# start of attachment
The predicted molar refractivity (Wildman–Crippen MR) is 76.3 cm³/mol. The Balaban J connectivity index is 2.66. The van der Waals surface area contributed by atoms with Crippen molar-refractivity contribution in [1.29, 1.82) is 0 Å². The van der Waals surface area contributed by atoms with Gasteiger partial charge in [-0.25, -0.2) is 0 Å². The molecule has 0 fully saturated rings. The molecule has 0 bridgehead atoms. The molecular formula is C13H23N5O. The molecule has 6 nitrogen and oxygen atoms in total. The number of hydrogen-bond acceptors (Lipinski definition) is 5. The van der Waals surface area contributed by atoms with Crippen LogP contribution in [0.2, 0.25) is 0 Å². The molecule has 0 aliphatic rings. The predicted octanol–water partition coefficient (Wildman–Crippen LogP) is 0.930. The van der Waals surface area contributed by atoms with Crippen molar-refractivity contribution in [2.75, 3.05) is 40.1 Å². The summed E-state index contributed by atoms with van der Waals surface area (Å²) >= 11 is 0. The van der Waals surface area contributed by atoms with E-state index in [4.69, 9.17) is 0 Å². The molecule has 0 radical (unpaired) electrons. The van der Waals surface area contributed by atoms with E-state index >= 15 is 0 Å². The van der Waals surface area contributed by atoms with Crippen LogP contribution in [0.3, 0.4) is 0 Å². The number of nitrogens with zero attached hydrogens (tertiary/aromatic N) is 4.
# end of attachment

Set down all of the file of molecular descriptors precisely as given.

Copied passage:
The predicted molar refractivity (Wildman–Crippen MR) is 76.3 cm³/mol. The Balaban J connectivity index is 2.66. The van der Waals surface area contributed by atoms with Crippen molar-refractivity contribution in [1.29, 1.82) is 0 Å². The van der Waals surface area contributed by atoms with Gasteiger partial charge in [-0.25, -0.2) is 0 Å². The molecule has 0 fully saturated rings. The molecule has 0 bridgehead atoms. The molecular formula is C13H23N5O. The molecule has 6 nitrogen and oxygen atoms in total. The number of hydrogen-bond acceptors (Lipinski definition) is 5. The van der Waals surface area contributed by atoms with Crippen LogP contribution in [0.2, 0.25) is 0 Å². The molecule has 0 aliphatic rings. The predicted octanol–water partition coefficient (Wildman–Crippen LogP) is 0.930. The van der Waals surface area contributed by atoms with Crippen molar-refractivity contribution in [2.75, 3.05) is 40.1 Å². The summed E-state index contributed by atoms with van der Waals surface area (Å²) >= 11 is 0. The van der Waals surface area contributed by atoms with E-state index in [4.69, 9.17) is 0 Å². The molecule has 0 radical (unpaired) electrons. The van der Waals surface area contributed by atoms with E-state index >= 15 is 0 Å². The van der Waals surface area contributed by atoms with Crippen LogP contribution in [0.3, 0.4) is 0 Å². The number of nitrogens with zero attached hydrogens (tertiary/aromatic N) is 4.